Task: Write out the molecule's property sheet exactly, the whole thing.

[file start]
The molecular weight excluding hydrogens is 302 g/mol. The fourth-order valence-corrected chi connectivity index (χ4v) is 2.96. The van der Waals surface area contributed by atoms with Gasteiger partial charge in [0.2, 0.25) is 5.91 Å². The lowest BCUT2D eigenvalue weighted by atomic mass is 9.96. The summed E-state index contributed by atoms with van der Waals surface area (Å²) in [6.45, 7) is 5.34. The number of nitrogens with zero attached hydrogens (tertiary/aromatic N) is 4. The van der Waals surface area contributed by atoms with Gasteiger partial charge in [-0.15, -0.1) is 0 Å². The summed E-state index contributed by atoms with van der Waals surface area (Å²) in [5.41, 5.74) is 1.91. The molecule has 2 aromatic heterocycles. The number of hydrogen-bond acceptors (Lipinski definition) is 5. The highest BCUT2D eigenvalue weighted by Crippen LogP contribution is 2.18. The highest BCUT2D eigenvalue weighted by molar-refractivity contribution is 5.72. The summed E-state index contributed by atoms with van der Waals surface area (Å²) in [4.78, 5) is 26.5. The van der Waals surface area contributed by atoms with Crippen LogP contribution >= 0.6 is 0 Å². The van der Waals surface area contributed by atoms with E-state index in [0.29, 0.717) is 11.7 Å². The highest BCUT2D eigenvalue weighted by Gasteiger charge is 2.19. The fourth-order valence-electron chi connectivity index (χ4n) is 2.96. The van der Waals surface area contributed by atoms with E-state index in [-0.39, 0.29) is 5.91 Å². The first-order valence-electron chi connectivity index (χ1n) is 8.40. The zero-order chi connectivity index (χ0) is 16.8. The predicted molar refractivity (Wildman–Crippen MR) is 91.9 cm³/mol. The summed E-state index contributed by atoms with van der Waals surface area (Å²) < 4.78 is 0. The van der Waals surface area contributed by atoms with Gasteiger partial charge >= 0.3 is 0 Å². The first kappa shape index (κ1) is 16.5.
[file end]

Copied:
The molecular weight excluding hydrogens is 302 g/mol. The fourth-order valence-corrected chi connectivity index (χ4v) is 2.96. The van der Waals surface area contributed by atoms with Gasteiger partial charge in [0.2, 0.25) is 5.91 Å². The lowest BCUT2D eigenvalue weighted by atomic mass is 9.96. The summed E-state index contributed by atoms with van der Waals surface area (Å²) in [6.45, 7) is 5.34. The number of nitrogens with zero attached hydrogens (tertiary/aromatic N) is 4. The van der Waals surface area contributed by atoms with Gasteiger partial charge in [-0.15, -0.1) is 0 Å². The summed E-state index contributed by atoms with van der Waals surface area (Å²) in [5.41, 5.74) is 1.91. The molecule has 2 aromatic heterocycles. The number of hydrogen-bond acceptors (Lipinski definition) is 5. The highest BCUT2D eigenvalue weighted by Crippen LogP contribution is 2.18. The highest BCUT2D eigenvalue weighted by molar-refractivity contribution is 5.72. The summed E-state index contributed by atoms with van der Waals surface area (Å²) in [4.78, 5) is 26.5. The van der Waals surface area contributed by atoms with Crippen LogP contribution >= 0.6 is 0 Å². The van der Waals surface area contributed by atoms with E-state index in [0.29, 0.717) is 11.7 Å². The highest BCUT2D eigenvalue weighted by Gasteiger charge is 2.19. The fourth-order valence-electron chi connectivity index (χ4n) is 2.96. The van der Waals surface area contributed by atoms with E-state index in [-0.39, 0.29) is 5.91 Å². The first-order valence-electron chi connectivity index (χ1n) is 8.40. The zero-order chi connectivity index (χ0) is 16.8. The predicted molar refractivity (Wildman–Crippen MR) is 91.9 cm³/mol. The summed E-state index contributed by atoms with van der Waals surface area (Å²) < 4.78 is 0. The van der Waals surface area contributed by atoms with Gasteiger partial charge >= 0.3 is 0 Å². The first kappa shape index (κ1) is 16.5.